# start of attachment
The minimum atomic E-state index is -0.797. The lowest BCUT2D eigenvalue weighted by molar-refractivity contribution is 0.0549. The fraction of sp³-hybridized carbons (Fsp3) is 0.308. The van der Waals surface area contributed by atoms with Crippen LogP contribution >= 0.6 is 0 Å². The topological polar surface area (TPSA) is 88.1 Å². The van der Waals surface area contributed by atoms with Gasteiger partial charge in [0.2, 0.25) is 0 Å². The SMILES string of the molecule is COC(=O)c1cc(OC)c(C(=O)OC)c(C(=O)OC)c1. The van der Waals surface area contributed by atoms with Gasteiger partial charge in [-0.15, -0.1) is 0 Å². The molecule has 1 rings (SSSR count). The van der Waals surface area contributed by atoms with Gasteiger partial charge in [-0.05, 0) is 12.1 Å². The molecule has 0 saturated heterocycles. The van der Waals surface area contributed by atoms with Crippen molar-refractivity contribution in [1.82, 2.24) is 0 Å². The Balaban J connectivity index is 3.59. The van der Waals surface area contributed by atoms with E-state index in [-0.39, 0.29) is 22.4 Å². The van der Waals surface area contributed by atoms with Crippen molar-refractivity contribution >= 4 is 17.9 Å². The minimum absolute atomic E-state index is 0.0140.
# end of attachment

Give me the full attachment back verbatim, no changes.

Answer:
The minimum atomic E-state index is -0.797. The lowest BCUT2D eigenvalue weighted by molar-refractivity contribution is 0.0549. The fraction of sp³-hybridized carbons (Fsp3) is 0.308. The van der Waals surface area contributed by atoms with Crippen LogP contribution >= 0.6 is 0 Å². The topological polar surface area (TPSA) is 88.1 Å². The van der Waals surface area contributed by atoms with Gasteiger partial charge in [0.2, 0.25) is 0 Å². The SMILES string of the molecule is COC(=O)c1cc(OC)c(C(=O)OC)c(C(=O)OC)c1. The van der Waals surface area contributed by atoms with Gasteiger partial charge in [-0.15, -0.1) is 0 Å². The molecule has 1 rings (SSSR count). The van der Waals surface area contributed by atoms with Gasteiger partial charge in [-0.05, 0) is 12.1 Å². The molecule has 0 saturated heterocycles. The van der Waals surface area contributed by atoms with Crippen molar-refractivity contribution in [1.82, 2.24) is 0 Å². The Balaban J connectivity index is 3.59. The van der Waals surface area contributed by atoms with E-state index in [-0.39, 0.29) is 22.4 Å². The van der Waals surface area contributed by atoms with Crippen molar-refractivity contribution >= 4 is 17.9 Å². The minimum absolute atomic E-state index is 0.0140.